As I’ve become more familiar with Jamie Dornan, it’s weird that I’m only now realizing that he grew up in Northern Ireland. Most press accounts simply identify him as “Irish actor Jamie Dornan,” but he grew up just outside of Belfast, and his childhood coincided with the tail end of The Troubles – remember, The Good Friday Agreement only came in 1998. I bring this up because Jamie has a new interview with The Telegraph – you can read the full piece here. He briefly discusses his childhood and The Telegraph asked him directly about The Troubles. Some highlights from the piece:
Jamie on fame: “Nobody sane wants just to be famous. I hate it when people say you’re asking for it by doing films. No, I’m asking for work, and I’m asking to get paid for doing something I love. I’m not asking to be followed down a street by some f****** pap. Being with Keira [Knightley] was an insight into how rotten the whole thing can be. A young girl is being followed around the street, there is nothing positive to say about that.”
Growing up outside of Belfast during The Troubles: ‘I think people from Northern Ireland have some kind of unspoken general feeling of what it is to be around segregation,’ Dornan, who considers himself, nominally, a Protestant, says. ‘You have an awareness of it because you know how much grief it’s caused. It’s a tiny percentage who have ruined it for that country, that pisses everyone else off.’
His nickname, The Golden Torso: ‘What does that mean? Is it a colour reference? I think it is meant to be a compliment. I hope it is.’ The chief thing he recalls from the Calvin Klein shoots is ‘a lot of people rubbing me down with dark, oily tanning stuff – I mean, I’m a white Irish guy, it was a problem.’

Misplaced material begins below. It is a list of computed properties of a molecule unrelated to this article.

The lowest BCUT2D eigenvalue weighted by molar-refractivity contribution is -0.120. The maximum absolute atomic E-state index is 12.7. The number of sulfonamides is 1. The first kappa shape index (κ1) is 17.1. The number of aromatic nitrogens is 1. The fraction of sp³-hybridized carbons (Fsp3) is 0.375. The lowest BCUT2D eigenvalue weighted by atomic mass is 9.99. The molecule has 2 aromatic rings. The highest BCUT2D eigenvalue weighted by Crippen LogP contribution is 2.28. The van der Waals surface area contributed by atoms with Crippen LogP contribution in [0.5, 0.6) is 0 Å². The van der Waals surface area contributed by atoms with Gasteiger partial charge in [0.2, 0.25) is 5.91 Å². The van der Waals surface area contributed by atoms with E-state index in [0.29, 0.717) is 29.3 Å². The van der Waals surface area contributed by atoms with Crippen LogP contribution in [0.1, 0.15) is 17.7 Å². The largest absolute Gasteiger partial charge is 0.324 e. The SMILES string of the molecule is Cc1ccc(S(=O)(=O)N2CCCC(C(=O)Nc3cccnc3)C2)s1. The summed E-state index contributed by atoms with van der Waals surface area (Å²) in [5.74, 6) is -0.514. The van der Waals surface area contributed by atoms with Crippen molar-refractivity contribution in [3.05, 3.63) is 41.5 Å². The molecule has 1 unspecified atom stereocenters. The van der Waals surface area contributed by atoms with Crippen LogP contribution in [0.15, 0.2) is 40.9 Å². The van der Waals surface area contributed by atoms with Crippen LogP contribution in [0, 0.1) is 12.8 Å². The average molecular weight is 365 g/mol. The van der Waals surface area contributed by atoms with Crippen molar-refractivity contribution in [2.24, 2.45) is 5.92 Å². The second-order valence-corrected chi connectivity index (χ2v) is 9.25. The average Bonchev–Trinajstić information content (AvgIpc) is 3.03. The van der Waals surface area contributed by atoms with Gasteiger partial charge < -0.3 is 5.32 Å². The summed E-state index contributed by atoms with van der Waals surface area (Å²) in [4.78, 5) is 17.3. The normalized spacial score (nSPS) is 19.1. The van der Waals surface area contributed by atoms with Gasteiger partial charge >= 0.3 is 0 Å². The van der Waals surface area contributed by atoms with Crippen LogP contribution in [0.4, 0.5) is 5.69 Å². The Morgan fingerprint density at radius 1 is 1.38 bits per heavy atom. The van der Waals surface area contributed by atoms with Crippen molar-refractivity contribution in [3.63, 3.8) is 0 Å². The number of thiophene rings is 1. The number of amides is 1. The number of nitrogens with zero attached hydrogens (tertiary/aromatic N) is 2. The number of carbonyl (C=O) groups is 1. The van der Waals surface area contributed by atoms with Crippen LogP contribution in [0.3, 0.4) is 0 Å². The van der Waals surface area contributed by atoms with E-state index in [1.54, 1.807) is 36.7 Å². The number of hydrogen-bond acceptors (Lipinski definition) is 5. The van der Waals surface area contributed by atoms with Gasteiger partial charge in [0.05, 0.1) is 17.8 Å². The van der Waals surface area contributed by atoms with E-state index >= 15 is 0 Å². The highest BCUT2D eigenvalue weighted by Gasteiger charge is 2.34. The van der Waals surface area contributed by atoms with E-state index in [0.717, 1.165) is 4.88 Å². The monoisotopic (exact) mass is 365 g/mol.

Modeling: ‘I’d always really wanted to act; but the modelling contracts came more easily.’
New fatherhood & sleeplessness: ‘You might sleep a bit less but you’ve got this small life to look after. I am quite good on little sleep. I think a lot of that is an attitude thing. I think the same about hangovers. You can compound your misery by not getting out of bed and not facing the day. But if you actually get the f*** up you might not be as miserable.’
So, he was a Protestant in the time of The Troubles? Well, then… it wasn’t as bad for him. Still, I’m sure it was a dangerous time and I’m sure he did see some crazy stuff, segregation being the least of it.
Does anyone else like how much he defends Keira Knightley to this day? He rarely goes on the record about anything having to do with Keira except to say that she’s been dealing with crazy fame and a ravenous press from a young age. He still feels protective of her, I think.
Photos courtesy of Getty, Fame/Flynet.